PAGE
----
West said even if hospitals aren’t in the position to construct new ERs or make structural upgrades, assessments for cognitive decline and other measures go a long way in improving senior care.

Along with UC San Diego Health, signing the accreditation pledge were Alvarado Hospital Medical Center, Kaiser Permanente San Diego, Palomar Health, Paradise Valley Hospital, Scripps Health, Sharp HealthCare, Tri-City Medical Center and VA San Diego Healthcare System.

All four of Scripps Health’s emergency rooms will earn geriatric emergency accreditation by the end of next year. That will largely revolve around updated care protocols, with new buildings or architectural changes possible long term.

Dr. Valerie Norton, chief operations executive physician at Scripps Mercy, said the health system already conducts in-depth screenings for seniors, but the methods sometimes vary.

“This will standardize our work,” she said.

Highlighting the shift in emergency care, Norton cited the hypothetical example of an 85-year-old woman who comes to the emergency room with a broken wrist.

Traditionally, she might receive pain medication, an X-ray and a wrist splint — and then be discharged. But a geriatric emergency model calls for mobility tests and other screenings.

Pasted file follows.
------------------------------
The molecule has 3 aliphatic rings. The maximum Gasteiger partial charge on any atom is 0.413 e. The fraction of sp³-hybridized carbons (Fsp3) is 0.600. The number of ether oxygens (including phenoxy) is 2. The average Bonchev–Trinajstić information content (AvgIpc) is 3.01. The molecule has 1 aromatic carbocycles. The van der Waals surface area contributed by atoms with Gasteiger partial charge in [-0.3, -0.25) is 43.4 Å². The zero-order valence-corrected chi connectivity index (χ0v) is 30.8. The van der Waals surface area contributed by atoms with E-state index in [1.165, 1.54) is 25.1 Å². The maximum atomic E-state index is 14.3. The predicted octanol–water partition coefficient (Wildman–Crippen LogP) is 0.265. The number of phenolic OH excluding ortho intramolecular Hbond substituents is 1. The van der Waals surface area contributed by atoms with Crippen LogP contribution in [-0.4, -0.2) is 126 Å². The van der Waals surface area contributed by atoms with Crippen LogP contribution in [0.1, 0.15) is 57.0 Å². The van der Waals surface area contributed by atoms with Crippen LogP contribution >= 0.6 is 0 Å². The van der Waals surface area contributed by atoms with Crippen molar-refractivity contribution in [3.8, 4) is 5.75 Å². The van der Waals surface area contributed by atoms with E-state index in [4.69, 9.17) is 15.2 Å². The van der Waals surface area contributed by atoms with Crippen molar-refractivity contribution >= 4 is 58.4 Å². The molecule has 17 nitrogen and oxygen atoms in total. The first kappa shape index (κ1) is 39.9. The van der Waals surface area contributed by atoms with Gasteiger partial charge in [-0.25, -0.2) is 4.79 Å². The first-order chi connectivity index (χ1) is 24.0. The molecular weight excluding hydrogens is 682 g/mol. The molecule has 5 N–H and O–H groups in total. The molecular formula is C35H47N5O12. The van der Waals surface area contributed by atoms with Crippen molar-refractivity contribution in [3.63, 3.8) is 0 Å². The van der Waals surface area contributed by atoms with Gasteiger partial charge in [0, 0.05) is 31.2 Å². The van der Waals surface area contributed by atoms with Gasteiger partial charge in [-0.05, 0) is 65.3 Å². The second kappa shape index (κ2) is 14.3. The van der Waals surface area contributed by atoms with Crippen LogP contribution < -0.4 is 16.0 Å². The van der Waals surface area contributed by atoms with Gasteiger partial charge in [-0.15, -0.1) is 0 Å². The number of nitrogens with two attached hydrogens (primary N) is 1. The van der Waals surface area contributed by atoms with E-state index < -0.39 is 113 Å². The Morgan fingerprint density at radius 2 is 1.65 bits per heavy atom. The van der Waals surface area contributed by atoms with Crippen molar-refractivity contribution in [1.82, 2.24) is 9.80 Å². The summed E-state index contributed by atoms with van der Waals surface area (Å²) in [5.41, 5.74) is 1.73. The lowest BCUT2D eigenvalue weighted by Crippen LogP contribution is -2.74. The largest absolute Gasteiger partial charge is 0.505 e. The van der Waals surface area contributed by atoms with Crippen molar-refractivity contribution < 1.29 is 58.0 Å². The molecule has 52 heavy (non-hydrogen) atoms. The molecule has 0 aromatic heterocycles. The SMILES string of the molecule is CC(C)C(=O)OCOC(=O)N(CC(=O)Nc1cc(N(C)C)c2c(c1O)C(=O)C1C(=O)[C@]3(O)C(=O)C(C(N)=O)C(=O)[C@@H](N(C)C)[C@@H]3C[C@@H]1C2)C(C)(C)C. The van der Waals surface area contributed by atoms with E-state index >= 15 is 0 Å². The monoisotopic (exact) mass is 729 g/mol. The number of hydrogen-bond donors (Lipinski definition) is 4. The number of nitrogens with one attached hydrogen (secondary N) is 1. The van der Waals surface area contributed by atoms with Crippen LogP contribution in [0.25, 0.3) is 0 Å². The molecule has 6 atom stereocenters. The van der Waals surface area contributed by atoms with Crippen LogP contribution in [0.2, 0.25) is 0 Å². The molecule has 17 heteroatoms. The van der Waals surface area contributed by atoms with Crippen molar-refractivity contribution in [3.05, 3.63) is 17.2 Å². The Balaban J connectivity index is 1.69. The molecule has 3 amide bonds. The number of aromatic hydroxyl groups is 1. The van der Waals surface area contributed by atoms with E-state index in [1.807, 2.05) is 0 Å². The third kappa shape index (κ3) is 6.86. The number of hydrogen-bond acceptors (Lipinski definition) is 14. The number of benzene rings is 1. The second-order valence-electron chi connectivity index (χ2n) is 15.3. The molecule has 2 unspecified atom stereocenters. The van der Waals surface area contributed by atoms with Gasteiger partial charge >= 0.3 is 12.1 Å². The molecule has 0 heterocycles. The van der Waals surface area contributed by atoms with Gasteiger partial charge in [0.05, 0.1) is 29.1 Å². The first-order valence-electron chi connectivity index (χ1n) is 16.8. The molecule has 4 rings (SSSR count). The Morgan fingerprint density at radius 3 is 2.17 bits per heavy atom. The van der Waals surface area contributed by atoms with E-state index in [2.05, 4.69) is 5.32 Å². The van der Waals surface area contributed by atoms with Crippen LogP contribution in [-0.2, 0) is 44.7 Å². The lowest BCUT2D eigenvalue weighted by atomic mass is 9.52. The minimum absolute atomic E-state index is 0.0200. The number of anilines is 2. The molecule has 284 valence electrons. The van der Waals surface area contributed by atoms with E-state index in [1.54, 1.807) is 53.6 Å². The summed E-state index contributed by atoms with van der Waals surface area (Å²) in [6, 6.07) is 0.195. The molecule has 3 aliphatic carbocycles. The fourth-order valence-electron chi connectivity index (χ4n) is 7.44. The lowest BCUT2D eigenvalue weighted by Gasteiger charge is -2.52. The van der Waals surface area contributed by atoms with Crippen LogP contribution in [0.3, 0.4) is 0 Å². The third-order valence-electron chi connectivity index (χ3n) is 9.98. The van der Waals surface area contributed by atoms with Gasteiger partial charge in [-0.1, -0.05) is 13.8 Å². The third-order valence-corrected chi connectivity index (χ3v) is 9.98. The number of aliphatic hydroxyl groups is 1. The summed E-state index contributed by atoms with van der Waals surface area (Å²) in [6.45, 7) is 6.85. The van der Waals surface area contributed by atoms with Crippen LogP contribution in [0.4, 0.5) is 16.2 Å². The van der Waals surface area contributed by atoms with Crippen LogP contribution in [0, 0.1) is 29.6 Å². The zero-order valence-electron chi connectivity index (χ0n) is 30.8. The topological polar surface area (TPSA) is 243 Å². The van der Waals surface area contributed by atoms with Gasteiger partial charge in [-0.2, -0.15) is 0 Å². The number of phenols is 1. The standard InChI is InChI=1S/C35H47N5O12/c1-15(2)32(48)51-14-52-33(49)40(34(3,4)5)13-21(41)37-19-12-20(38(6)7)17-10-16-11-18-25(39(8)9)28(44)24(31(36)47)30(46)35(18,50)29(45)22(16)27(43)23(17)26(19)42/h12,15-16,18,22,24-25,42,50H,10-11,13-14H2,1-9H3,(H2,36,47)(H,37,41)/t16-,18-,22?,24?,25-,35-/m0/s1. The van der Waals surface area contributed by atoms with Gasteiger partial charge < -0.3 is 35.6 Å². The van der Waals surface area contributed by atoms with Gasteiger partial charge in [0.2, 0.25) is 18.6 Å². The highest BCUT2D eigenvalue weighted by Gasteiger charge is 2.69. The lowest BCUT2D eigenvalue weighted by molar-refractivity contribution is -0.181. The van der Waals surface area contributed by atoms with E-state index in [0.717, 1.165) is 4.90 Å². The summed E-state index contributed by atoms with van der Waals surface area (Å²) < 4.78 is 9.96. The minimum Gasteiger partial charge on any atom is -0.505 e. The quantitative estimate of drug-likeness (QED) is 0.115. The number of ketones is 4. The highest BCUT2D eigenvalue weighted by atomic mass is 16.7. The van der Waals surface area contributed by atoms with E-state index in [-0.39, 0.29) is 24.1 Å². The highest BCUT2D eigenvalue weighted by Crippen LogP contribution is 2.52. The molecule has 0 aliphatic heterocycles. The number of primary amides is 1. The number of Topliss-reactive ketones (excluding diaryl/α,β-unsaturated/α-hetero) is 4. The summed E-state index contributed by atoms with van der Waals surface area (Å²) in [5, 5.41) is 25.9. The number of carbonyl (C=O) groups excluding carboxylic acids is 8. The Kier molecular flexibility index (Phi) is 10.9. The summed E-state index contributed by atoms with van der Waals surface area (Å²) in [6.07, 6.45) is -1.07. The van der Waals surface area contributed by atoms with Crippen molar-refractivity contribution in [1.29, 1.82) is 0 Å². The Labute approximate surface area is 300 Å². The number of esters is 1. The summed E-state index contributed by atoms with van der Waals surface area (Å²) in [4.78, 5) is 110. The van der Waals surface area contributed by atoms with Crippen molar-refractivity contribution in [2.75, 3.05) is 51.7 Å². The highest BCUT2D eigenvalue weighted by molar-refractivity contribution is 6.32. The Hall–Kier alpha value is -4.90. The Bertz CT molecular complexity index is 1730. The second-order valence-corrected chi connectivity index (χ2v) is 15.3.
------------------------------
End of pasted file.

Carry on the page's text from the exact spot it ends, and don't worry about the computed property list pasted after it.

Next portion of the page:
“Have we made sure that this is not the first of a long series of falls? Do we know this person can take care of themselves at home? Do we know this person actually understands how to go to the pharmacy to fill a prescription, and how to call to make an appointment with the orthopedic surgeon?” Norton said.

If not, case managers may be assigned to assist patients with post-hospital tasks.

Echoing Scripps, Tri-City said accreditation would formalize its work in care coordination, risk reduction and education.

ER Use

Seniors make up a growing slice of ER visits, including those that resulted in admissions.

In 2018, adults over the age of 60 accounted for 300,100 ER visits in San Diego County, or nearly 30% of total ED visits.

Six years earlier, they represented about 25% of total ER visits, according to data from California’s Office of Statewide Health Planning and Development.

A greater number of seniors are expected in ERs, if only because of sheer demographics.

San Diego County now has 413,000 seniors, making up about 13% of the population, a number expected to double by 2030.

Sharp HealthCare said its four emergency departments are largely located in senior-heavy areas.

“Most seniors live in the Metro region of the county and South Bay’s senior population is growing the fastest,” said Dan Gross, executive vice president of Sharp, in a statement.

“We are right in the middle of that growth, and we look forward to preparing our team members and facilities to meet this important need by the 2021 target date.”

County Board of Supervisors Chairwoman Dianne Jacob said at the news conference that the senior ER push dovetails with the county’s Aging Roadmap, a blueprint for meeting the needs of older adults in the region.